Arcadia is an experimental film that uses stock footage from BFI archives to tell a story about the English countryside. We have early scenes of quaint British life set to a calming and assured narration. This is no country stroll though, as the heart racing soundtrack and frenetic editing make it a truly mesmerising jaunt through anxieties about the occult, the modern and the “unnatural”.
The soundtrack deserves a great deal of praise. Written by Adrian Utley (Portishead) and Will Gregory (Goldfrapp), it’s a pounding electronic cacophony that is both grand and terrifying. It lends a beautiful sense of importance to the imagery and a real menace to scenes of bizarre British folk traditions and the invasion of modern life on the countryside.
The film was a truly hypnotic experience, but I did find myself struggling with the actual message of the film. Experimental films usually forgo the intellectual rigors of a documentary in favour of urging you to feel your way through the audio-visual experience. But by including interviews with some opinionated individuals who condemn modern city life as being too far removed from nature and the younger generations as lacking responsibility, I couldn’t help but feel myself be put off by the cynicism of it.
If we’re to venerate the “good old days” of the British countryside when men were men and women were slaves, then why spend so much time showing the clearly terrifying folk traditions of these villages and the darker aspects to country life. Perhaps the destructive impact of capitalism and over consumption grew from these dark practices? This isn’t obvious. Country life is portrayed as being absurd, so it’s not obvious that this is the solution the film is offering to the problems of modern life.
The material about the young generations was very confusing. An archive interview with a farmer implied that the youth favour freedom over responsibility and that they will suffer as a result. But this message is then subverted by comparing rave and hippy culture to British folk traditions (quite successfully, believe it or not), implying that people are much as they always have been.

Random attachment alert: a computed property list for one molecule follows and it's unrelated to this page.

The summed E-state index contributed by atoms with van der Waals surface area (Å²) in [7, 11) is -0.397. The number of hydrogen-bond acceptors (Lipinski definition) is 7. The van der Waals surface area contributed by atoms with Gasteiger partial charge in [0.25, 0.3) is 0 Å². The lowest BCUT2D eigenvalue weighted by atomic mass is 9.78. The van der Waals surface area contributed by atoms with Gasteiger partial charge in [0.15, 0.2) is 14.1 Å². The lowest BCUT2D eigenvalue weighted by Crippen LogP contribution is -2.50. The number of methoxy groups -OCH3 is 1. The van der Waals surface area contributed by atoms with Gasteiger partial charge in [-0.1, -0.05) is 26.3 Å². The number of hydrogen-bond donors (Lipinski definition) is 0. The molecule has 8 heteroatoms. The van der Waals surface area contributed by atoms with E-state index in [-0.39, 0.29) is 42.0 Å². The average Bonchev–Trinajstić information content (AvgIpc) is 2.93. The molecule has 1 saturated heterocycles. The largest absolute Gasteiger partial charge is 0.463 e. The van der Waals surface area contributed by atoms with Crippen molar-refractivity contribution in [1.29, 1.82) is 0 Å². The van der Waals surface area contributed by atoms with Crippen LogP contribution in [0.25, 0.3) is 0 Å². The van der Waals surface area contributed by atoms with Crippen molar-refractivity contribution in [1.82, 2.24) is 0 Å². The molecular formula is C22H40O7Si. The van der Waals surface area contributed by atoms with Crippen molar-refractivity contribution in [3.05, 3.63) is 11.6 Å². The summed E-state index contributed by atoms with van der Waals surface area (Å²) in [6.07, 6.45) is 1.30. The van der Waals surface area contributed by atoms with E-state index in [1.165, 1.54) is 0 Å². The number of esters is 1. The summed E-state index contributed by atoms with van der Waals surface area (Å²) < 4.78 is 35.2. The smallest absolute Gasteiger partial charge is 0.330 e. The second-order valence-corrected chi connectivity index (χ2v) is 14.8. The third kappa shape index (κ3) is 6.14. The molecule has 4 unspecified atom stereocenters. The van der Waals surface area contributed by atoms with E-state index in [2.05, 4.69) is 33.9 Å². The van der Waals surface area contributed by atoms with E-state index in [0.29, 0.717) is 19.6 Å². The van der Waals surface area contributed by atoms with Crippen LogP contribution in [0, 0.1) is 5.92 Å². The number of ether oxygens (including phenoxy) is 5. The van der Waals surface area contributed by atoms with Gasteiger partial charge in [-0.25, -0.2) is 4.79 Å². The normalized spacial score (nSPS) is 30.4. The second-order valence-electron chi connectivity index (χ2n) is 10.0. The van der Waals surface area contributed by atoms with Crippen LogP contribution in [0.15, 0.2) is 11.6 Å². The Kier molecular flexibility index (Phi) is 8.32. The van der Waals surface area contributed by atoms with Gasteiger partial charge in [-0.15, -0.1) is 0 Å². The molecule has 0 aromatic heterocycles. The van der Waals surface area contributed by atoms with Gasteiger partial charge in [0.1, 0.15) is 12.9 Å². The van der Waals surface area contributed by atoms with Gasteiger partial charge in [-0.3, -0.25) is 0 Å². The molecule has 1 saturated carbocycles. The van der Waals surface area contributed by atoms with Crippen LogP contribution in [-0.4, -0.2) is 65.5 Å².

The English have really been struggling with our national identity since the empire fell apart. We don’t have a pithy mission statement like the US does so it’s always difficult to know what Englishness actually is and how it should be pursued, or whether is should be pursued. The assertion of the film seems to be that we should look to the earth around us for answers. It just doesn’t seem to share what those answers might be. If it’s that we should all become farmers again, I respectfully disagree.
There were some excellent interviews used, including an interview with an old woman who continued to treat her dead, stuffed pet as a if it were alive. It’s clearly very unnerving and the excellent score really makes it haunting.
As a fan of public information films it was fun to see some sequences borrowed from the almost always terrifying Central Office of Information. Classics such as Magpies, in which a flock of murderous birds invade a person’s house because they were stupid enough to leave a window open when they went out, and personal favourite Apaches, in which a gang of school kids all die horrible deaths because they played around on a farm. I also recognised some silent movie scenes, including a few from the exquisitely scary Haxan by Benjamin Christensen.
Some of the footage of folk traditions and the British occult really put me in mind of British Folk horror films like Blood on Satan’s Claw, The Wicker Man and And Soon The Darkness or old BBC horror TV like Whistle and I’ll come to you and Robin Redbreast. We have a fine tradition of distrusting the countryside in this country and Aradia, perhaps inadvertently, is a pretty excellent example of the form.
The inevitably impossible to find Arcadia is a fascinating and beguiling film. It was a profound experience for me, and although I have issues with its philosophies, I cannot fault it’s presentation. The footage is wonderful, the soundtrack is superb and the editing is thrilling.
3.5 / 5
Paul Salt is the co-host of the podcast One Good Thing.